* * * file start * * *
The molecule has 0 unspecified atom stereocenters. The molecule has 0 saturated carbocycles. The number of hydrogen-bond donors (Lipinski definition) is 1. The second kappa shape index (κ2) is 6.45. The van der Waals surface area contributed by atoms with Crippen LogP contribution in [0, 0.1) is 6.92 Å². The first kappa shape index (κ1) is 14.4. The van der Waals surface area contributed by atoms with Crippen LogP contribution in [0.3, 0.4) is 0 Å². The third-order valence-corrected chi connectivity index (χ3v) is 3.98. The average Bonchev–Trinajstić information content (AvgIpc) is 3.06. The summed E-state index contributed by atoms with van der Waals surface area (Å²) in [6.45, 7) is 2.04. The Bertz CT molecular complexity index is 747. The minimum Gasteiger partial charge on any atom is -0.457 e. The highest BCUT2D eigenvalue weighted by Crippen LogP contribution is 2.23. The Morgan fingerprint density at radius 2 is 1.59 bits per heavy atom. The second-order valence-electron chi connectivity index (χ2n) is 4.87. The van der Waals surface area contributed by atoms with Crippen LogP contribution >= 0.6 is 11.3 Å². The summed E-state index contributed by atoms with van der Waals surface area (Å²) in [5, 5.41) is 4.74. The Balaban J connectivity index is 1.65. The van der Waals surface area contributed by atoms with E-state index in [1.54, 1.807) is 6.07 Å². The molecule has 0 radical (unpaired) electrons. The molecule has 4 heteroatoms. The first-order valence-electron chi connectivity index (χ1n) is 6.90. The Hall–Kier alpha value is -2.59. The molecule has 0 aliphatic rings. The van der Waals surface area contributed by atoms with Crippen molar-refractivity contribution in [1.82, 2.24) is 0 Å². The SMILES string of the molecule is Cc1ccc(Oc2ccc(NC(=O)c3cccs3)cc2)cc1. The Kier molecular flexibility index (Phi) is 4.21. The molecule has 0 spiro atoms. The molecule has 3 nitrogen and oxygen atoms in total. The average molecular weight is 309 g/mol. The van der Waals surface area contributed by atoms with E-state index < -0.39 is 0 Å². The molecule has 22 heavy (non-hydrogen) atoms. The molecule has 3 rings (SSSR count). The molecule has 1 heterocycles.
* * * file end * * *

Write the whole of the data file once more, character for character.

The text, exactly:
The molecule has 0 unspecified atom stereocenters. The molecule has 0 saturated carbocycles. The number of hydrogen-bond donors (Lipinski definition) is 1. The second kappa shape index (κ2) is 6.45. The van der Waals surface area contributed by atoms with Crippen LogP contribution in [0, 0.1) is 6.92 Å². The first kappa shape index (κ1) is 14.4. The van der Waals surface area contributed by atoms with Crippen LogP contribution in [0.3, 0.4) is 0 Å². The third-order valence-corrected chi connectivity index (χ3v) is 3.98. The average Bonchev–Trinajstić information content (AvgIpc) is 3.06. The summed E-state index contributed by atoms with van der Waals surface area (Å²) in [6.45, 7) is 2.04. The Bertz CT molecular complexity index is 747. The minimum Gasteiger partial charge on any atom is -0.457 e. The highest BCUT2D eigenvalue weighted by Crippen LogP contribution is 2.23. The Morgan fingerprint density at radius 2 is 1.59 bits per heavy atom. The second-order valence-electron chi connectivity index (χ2n) is 4.87. The van der Waals surface area contributed by atoms with Crippen LogP contribution >= 0.6 is 11.3 Å². The summed E-state index contributed by atoms with van der Waals surface area (Å²) in [5, 5.41) is 4.74. The Balaban J connectivity index is 1.65. The van der Waals surface area contributed by atoms with E-state index in [1.54, 1.807) is 6.07 Å². The molecule has 0 radical (unpaired) electrons. The molecule has 4 heteroatoms. The first-order valence-electron chi connectivity index (χ1n) is 6.90. The Hall–Kier alpha value is -2.59. The molecule has 0 aliphatic rings. The van der Waals surface area contributed by atoms with Crippen molar-refractivity contribution in [1.82, 2.24) is 0 Å². The SMILES string of the molecule is Cc1ccc(Oc2ccc(NC(=O)c3cccs3)cc2)cc1. The Kier molecular flexibility index (Phi) is 4.21. The molecule has 0 spiro atoms. The molecule has 3 nitrogen and oxygen atoms in total. The average molecular weight is 309 g/mol. The van der Waals surface area contributed by atoms with E-state index < -0.39 is 0 Å². The molecule has 22 heavy (non-hydrogen) atoms. The molecule has 3 rings (SSSR count). The molecule has 1 heterocycles.